Overview

Distribution

Range

Highlands of Ethiopia to Zimbabwe, Angola and Namibia.

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Ecology

Habitat

Habitat and Ecology

Systems
  • Terrestrial
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Source: IUCN

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Conservation

Conservation Status

IUCN Red List Assessment


Red List Category
LC
Least Concern

Red List Criteria

Version
3.1

Year Assessed
2012

Assessor/s
BirdLife International

Reviewer/s
Butchart, S. & Symes, A.

Contributor/s

Justification
This species has an extremely large range, and hence does not approach the thresholds for Vulnerable under the range size criterion (Extent of Occurrence <20,000 km2 combined with a declining or fluctuating range size, habitat extent/quality, or population size and a small number of locations or severe fragmentation). The population trend appears to be stable, and hence the species does not approach the thresholds for Vulnerable under the population trend criterion (>30% decline over ten years or three generations). The population size is extremely large, and hence does not approach the thresholds for Vulnerable under the population size criterion (<10,000 mature individuals with a continuing decline estimated to be >10% in ten years or three generations, or with a specified population structure). For these reasons the species is evaluated as Least Concern.
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Population

Population Trend
Stable
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Wikipedia

Augur Buzzard

The Augur Buzzard (Buteo augur) is a 55–60 cm long African bird of prey. The taxonomy on this species is confusing, with some taxonomists considering this species, the Jackal Buzzard, and the Archer's Buzzard to be the same superspecies. Many taxonomists consider them all to be distinct, having different calls, different home ranges and variations in plumage. This is a species of mountains (most typically at about 2000 m altitude, but up to 5000 m), and adjacent savannah and grassland. It is resident and non-migratory throughout its range. It is normally found from Ethiopia to southern Angola and central Namibia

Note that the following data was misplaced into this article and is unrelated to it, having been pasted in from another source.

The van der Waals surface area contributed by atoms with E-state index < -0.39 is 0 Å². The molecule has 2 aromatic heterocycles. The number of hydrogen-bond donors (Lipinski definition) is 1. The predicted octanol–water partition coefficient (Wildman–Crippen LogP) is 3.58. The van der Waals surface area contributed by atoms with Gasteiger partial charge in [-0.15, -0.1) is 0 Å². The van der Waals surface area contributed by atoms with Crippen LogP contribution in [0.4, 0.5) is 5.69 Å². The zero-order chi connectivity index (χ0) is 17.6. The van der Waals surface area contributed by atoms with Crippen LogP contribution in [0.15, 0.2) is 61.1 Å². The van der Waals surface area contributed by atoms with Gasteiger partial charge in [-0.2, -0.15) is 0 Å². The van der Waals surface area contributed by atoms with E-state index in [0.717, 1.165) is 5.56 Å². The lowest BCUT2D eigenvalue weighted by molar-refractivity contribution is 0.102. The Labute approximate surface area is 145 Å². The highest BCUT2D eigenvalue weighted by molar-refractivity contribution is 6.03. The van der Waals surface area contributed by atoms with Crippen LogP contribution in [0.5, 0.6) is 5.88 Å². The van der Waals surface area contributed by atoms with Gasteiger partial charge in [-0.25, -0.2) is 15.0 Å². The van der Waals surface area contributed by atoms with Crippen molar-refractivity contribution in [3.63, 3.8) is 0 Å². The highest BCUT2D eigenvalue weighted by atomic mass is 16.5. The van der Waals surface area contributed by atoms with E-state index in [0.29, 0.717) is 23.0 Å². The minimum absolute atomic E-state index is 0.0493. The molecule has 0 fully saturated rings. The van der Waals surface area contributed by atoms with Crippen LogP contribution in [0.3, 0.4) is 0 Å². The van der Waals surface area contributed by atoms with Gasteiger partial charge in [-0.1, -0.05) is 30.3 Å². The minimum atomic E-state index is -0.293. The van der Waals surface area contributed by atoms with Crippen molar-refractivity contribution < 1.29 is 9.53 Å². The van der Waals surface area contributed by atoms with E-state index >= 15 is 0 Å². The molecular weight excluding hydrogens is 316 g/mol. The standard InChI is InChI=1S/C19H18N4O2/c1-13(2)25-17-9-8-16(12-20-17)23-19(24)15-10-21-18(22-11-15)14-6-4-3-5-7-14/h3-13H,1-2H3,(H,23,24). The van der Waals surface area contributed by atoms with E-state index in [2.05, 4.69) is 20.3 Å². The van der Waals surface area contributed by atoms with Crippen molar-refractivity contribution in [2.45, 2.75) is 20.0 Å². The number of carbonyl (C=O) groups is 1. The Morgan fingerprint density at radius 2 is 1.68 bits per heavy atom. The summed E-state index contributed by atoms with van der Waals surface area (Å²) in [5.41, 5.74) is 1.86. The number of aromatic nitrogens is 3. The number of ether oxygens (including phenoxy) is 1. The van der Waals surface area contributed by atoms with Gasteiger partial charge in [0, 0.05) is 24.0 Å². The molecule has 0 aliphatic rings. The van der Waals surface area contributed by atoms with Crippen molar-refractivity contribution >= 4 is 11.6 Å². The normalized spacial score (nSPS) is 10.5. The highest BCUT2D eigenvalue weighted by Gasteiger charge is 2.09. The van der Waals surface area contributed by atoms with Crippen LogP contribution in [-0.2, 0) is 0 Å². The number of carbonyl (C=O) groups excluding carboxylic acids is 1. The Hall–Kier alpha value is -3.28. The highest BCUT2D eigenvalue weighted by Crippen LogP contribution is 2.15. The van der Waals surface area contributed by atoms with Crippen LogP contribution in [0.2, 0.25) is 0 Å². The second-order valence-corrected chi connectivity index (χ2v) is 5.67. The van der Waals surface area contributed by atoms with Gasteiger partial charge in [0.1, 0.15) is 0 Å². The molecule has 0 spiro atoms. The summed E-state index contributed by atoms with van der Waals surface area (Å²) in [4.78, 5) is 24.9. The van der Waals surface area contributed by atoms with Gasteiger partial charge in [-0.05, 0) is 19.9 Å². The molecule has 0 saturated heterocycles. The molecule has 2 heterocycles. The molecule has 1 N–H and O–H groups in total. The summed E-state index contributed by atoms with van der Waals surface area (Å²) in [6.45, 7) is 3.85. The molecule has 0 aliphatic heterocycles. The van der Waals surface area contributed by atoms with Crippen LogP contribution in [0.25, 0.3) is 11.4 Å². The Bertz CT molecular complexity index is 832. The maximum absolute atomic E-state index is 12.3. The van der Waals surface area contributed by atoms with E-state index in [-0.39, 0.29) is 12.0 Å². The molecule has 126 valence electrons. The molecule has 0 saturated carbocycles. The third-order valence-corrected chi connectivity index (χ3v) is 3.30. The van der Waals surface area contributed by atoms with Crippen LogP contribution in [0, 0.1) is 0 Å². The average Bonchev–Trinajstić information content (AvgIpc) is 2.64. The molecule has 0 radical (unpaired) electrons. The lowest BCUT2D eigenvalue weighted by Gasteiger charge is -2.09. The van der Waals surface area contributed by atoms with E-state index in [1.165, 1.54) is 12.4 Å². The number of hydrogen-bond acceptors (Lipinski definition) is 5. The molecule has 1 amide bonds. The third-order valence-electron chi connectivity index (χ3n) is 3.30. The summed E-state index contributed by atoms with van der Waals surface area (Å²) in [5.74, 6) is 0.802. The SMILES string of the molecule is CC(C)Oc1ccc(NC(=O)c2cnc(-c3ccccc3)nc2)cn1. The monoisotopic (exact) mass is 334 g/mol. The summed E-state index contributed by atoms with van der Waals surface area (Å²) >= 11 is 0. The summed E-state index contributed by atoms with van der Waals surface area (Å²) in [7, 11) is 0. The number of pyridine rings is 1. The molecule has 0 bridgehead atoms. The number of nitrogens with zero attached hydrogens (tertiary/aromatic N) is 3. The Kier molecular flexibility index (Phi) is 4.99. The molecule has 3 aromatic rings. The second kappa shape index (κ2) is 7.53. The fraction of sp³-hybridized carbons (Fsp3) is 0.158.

Description[edit]

Augur Buzzard, Lake Manyara, Tanzania
Augur Buzzard in flight near Kisoro, Uganda

The adult Augur Buzzard is strikingly plumaged. It is almost black above with a rufous tail. The primary flight feathers are blackish and the secondaries off-white, both barred with black. Below the chin and around the throat is mainly white, and the rest of the underparts and the underwing coverts are rich rufous. The flight feathers from below are white, tipped with black to form a dark trailing edge to the wing.

The juvenile Augur Buzzard is mainly brown above and rufous brown below and on the tail. It can be confused with wintering Steppe Buzzard, but has broader wings and an unbarred undertail.

The adult Augur Buzzard has white underparts and underwings. The female has black on the lower throat. Juveniles are brown above and buff below, the underparts later becoming white. There is a melanistic form of Augur Buzzard, all black, except for grey and black-barred flight feathers and a chestnut tail. About 10% of birds are melanistic, but the proportion rises in forested areas with high rainfall to as much as 50% in some areas.

Behaviour[edit]

Pairs have noisy aerial displays, including outside the breeding season. The large (up to 1 m wide) stick nest is built in a tree or on a crag, and is often reused and enlarged in subsequent seasons. Two creamy or bluish white eggs are laid and incubated by the female only, although food is brought to her on the nest by the male.

The eggs hatch in about 40 days, and after a further 56–60 days they can attempt flight. At 70 days they become independent of the nest, but young birds may then be seen with the adult pair for some time.

The diet of the Augur Buzzard is mainly small ground mammals, but snakes, lizards, small ground birds, insects, and road-kill are also taken. Typically, the raptor drops on its prey from a perch or hover.

Gallery[edit]

References[edit]

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